BLACKSBURG, Va. – As pastor of Blacksburg Baptist Church, Tommy McDearis was called on to tell more than 20 families a loved one had fallen victim to Virginia Tech gunman Seung-Hui Cho.
On Sunday, he urged his congregation and the university to put the pain of the rampage behind them by returning to classes Monday.
"If we give up in the face of this situation, if we quit doing all of the things that really matter in life because this darkness has visited us, then we are going to surrender to the darkness," McDearis said.
McDearis delivered his sermon Sunday as students who had left school following the massacre returned to campus. He told the story of a professor devastated by the deaths of several of his students at Norris Hall, where Cho killed 30 students and faculty members before turning the gun on himself.
The professor said he didn't know if he could come back. But failing to doing so, he said, would be a betrayal of the memories, hopes and dreams of the victims.
"There is no way that any of them would ever look at us and want us to give up," McDearis said. "We owe them more than to just throw in the towel."
In getting ready for the resumption of classes, the university's student government asked hundreds of reporters to leave campus by Monday morning.
Student government spokeswoman Liz Hart said the campus appreciates the reporting on the Virginia Tech story, but students are ready to move forward.
"The best way to know how to do that is get the campus back to normal," she said. "That includes being able to go back to class, to get back into our normal routine as much as a possible without being held back by anything external, reminding us that it will be a difficult road. We already know it."
Yellow crime-scene tape still surrounded the perimeter of Norris Hall, which will be closed for the rest of the semester. Some people snapped photos of the building; others gazed at it solemnly, with bowed heads.
Elsewhere on campus, students toted laundry and suitcases as they headed for their dorms. On the Drillfield at the center of campus, sophomore Ashleigh Shifflett sat with her sister Regan, a 2005 graduate.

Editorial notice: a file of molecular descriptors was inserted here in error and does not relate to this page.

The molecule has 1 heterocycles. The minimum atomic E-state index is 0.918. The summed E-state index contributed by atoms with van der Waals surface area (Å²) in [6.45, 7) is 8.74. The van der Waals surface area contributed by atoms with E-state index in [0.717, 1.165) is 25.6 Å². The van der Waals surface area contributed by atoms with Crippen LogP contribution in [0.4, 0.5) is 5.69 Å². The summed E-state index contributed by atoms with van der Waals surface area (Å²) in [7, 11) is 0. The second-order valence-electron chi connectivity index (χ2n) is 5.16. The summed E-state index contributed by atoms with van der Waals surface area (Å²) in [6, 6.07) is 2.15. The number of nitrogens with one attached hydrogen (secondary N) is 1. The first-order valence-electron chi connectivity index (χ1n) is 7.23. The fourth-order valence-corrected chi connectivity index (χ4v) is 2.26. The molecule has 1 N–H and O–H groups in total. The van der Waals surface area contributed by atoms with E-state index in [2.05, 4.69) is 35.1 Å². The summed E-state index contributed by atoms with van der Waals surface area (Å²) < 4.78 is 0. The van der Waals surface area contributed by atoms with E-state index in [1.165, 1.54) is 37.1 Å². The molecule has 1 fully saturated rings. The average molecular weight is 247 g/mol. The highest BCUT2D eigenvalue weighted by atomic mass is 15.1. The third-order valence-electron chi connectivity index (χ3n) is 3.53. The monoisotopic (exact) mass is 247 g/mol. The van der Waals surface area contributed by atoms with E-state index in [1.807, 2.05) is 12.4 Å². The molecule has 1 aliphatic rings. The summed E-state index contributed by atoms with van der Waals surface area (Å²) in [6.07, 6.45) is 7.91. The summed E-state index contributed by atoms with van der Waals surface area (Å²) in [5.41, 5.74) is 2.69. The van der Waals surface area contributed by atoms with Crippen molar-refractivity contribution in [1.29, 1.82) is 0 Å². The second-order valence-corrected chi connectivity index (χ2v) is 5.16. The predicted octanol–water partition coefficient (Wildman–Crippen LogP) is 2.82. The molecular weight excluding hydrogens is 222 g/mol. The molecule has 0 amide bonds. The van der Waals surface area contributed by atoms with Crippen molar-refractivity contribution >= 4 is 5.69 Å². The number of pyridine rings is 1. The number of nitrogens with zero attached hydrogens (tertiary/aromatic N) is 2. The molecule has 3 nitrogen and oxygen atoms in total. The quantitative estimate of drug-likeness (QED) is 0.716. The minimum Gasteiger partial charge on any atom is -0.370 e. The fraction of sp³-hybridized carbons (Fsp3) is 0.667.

Shifflett left campus Tuesday for her home in Maryland and returned to campus Saturday.
"When we ... could see the campus, we both started crying," Shifflett said. "I was happy to see my family, but I felt like I needed to be here, and when I came back here, it was like I'm home."
The investigation into Cho continues, with computer forensics appearing to play a key role. The gunman, a sullen loner who appeared to have few if any friends, bought ammunition magazines on eBay designed for one of two handguns used to kill 32 people and himself.
The eBay account and other Internet activities provide insight into how Cho may have plotted for the rampage, including the purchase of several empty ammo magazines about three weeks before the attack.
Hani Durzy, an eBay spokesman, said the purchase of the magazines from a Web vendor based in Idaho was legal and that the company has cooperated with authorities. Attempts to reach the Idaho dealer were unsuccessful.
"Within 24 hours, after Cho's identity was made public, we had reached out to law enforcement to offer our assistance in any investigation," Durzy said.
Authorities are also examining the personal computers found in Cho's dorm room and seeking his cell-phone records.
Cho, 23, also used the eBay account to sell items ranging from Hokies football tickets to horror-themed books, some of which were assigned in one of his classes.
A search warrant affidavit filed Friday stated that investigators wanted to search Cho's e-mail accounts, including the address Blazers5505@hotmail.com. Durzy confirmed Cho used the same blazers5505 handle on eBay.